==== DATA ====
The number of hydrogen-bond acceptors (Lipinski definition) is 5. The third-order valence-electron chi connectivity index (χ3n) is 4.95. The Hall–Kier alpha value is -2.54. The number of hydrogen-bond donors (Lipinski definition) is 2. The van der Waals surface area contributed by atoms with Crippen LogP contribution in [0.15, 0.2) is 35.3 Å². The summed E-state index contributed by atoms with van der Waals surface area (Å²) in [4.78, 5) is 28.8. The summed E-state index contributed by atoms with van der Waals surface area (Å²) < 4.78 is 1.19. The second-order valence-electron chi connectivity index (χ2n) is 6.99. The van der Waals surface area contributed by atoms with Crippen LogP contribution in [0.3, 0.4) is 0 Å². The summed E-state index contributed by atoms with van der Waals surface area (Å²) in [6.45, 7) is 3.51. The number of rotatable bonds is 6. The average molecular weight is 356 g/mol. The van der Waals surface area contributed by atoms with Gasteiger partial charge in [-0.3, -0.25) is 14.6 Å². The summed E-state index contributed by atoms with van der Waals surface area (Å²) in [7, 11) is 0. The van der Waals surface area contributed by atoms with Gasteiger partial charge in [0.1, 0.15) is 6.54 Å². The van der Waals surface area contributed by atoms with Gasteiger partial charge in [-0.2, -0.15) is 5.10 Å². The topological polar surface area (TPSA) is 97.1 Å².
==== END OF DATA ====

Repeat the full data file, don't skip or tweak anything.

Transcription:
The number of hydrogen-bond acceptors (Lipinski definition) is 5. The third-order valence-electron chi connectivity index (χ3n) is 4.95. The Hall–Kier alpha value is -2.54. The number of hydrogen-bond donors (Lipinski definition) is 2. The van der Waals surface area contributed by atoms with Crippen LogP contribution in [0.15, 0.2) is 35.3 Å². The summed E-state index contributed by atoms with van der Waals surface area (Å²) in [4.78, 5) is 28.8. The summed E-state index contributed by atoms with van der Waals surface area (Å²) < 4.78 is 1.19. The second-order valence-electron chi connectivity index (χ2n) is 6.99. The van der Waals surface area contributed by atoms with Crippen LogP contribution in [0.3, 0.4) is 0 Å². The summed E-state index contributed by atoms with van der Waals surface area (Å²) in [6.45, 7) is 3.51. The number of rotatable bonds is 6. The average molecular weight is 356 g/mol. The van der Waals surface area contributed by atoms with Gasteiger partial charge in [-0.3, -0.25) is 14.6 Å². The summed E-state index contributed by atoms with van der Waals surface area (Å²) in [7, 11) is 0. The van der Waals surface area contributed by atoms with Gasteiger partial charge in [0.1, 0.15) is 6.54 Å². The van der Waals surface area contributed by atoms with Gasteiger partial charge in [-0.2, -0.15) is 5.10 Å². The topological polar surface area (TPSA) is 97.1 Å².